Using Kafka on OSX with a F# producer and consumer

This is just a quick note on installing Kafka on OSX and how to produce and consum messages with a F# client.


The easiast way to install Apache Kafka on OSX is probably with Homebrew

Open your favorite terminale and issue the following command:

brew install kafka

This will also install Zookeeper which Kafka has a strong dependency on.

Does it work

You can test the installation from the command line with the following few steps:

zookeeper-server-start /usr/local/etc/kafka/

kafka-server-start /usr/local/etc/kafka/

kafka-topics –create –zookeeper localhost:2181 –replication-factor 1 –partitions 1 –topic testTopic

kafka-console-producer –broker-list localhost:9092 –topic testTopic

kafka-console-consumer –zookeeper localhost:2181 –topic testTopic –from-beginning

kafka-topics –zookeeper –delete –topic testTopic

Your path must include Java for this to work. Hopefully the messages that you type into the producer command line ends up being printed on the consumer command line.

Here is a simple producer, that just pumps messages out quite fast:

open KafkaNet
open KafkaNet.Model
open KafkaNet.Protocol
open System
open System.Reactive
open System.Reactive.Linq

let produceWith (producer : Producer) topic messages =
      producer.SendMessageAsync(topic, messages)
      |> Async.AwaitTask
      |> ignore

let main argv =
    let topic = "testTopic"
    let router =  new BrokerRouter(new KafkaOptions(new Uri("http://localhost:9092")))
    use producer = new Producer(router)

    let createAndSendMessage = (fun x -> [ new Message(x) ] |> produceWith producer topic)

    let obs = Observable.Interval(TimeSpan.FromSeconds(0.))
                |> Observable.subscribe(fun s -> createAndSendMessage (s.ToString()))

    Console.ReadKey() |> ignore

The corresponding consumer looks like this. Please note the call to Consume() is a blocking call but by turning it into an observable sequence one can work around this.

open KafkaNet.Protocol
open System
open System.Reactive.Linq

let printMessage (message: Message) =
    let encoding = new System.Text.UTF8Encoding()
    |> encoding.GetString
    |> printfn "%s"  

let main argv =
    let topic = "testTopic"
    let router =  new BrokerRouter(new KafkaOptions(new Uri("http://localhost:9092")))

    let consumer = new KafkaNet.Consumer(new ConsumerOptions(topic, router))
    consumer.SetOffsetPosition(new OffsetPosition(0, 0L))

    let observable = consumer.Consume()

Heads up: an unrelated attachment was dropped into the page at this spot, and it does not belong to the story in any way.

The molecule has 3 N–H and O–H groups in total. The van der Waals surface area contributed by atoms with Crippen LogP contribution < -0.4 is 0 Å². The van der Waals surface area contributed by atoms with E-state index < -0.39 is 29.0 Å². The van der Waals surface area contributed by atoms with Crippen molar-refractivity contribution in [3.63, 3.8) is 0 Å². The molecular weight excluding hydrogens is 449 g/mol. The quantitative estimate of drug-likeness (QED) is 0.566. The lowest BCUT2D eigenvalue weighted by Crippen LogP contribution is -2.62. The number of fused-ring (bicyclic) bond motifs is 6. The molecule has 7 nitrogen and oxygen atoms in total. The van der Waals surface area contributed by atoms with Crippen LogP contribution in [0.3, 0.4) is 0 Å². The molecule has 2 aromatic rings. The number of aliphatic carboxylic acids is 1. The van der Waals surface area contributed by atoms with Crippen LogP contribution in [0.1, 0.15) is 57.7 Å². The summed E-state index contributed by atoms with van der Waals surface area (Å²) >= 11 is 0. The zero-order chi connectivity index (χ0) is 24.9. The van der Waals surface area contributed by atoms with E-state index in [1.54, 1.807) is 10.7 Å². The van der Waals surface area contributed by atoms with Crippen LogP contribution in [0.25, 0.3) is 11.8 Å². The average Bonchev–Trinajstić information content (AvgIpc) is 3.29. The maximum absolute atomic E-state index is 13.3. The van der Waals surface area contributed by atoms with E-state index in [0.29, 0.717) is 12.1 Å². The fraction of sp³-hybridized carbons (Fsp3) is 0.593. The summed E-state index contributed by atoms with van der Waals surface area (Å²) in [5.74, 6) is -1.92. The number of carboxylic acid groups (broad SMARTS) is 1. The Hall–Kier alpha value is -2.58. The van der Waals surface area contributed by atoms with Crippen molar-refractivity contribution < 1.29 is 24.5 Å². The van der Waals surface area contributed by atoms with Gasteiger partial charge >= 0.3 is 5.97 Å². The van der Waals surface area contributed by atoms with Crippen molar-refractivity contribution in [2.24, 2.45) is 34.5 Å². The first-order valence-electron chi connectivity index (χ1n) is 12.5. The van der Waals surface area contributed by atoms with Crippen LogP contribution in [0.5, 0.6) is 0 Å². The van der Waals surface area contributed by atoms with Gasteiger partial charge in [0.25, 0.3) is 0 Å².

|> Observable.ToObservable
                        |> Observable.subscribe(fun m -> printMessage m)

Please note

I do not consider the code snippets above production ready. There are a lot of configurations to take into account when deploying Kafka to production. Furthermore kafka-net does not seem to be actively developed for the time being. The current version was build for kafka version 0.8.0 but the parts that I have played around with also works for version 0.9.0.

Kafta is consider to be very fast and one way to obtain low latency is by design choice. It is the responsibility of the consumers to keep track of where in the message partion the consumer has handled messages for. Kafka supports the consumer by offering a way to commit offset positions but this feature is not supported by kafka-net.


The Apache Kafka website lists four DotNet clients for Kafka. In addition to kafka-net used in the examples above the other three clients are:

Compared to the official Java API all four project seems to be missing quite a lot of functionality. If you are using Kafka from DotNet in production I would very much like to hear about your experience. Kafka itself appears to be an attractive choice for messaging infrastructure but the support from DotNet is rather limited.


[1] The Log: What every software engineer should know about real-time data’s unifying abstraction.

[2] Kafka by example: Kafka as Unix Pipes.

[3] Apache Kafka for Beginners.

[4] Kafka in a Nutshell.

[5] Kafka: The Definitive Guide. Real-time data and stream processing at scale by Neha Narkhede, Gwen Shapira, Todd Palino, O’Reilly Media, 2016.

[6] ZooKeeper. Distributed Process Coordination by Flavio Junqueira, Benjamin Reed, O’Reilly Media, 2013.

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Content of this blog by Carsten Jørgensen is licensed under a Creative Commons Attribution 4.0 International License.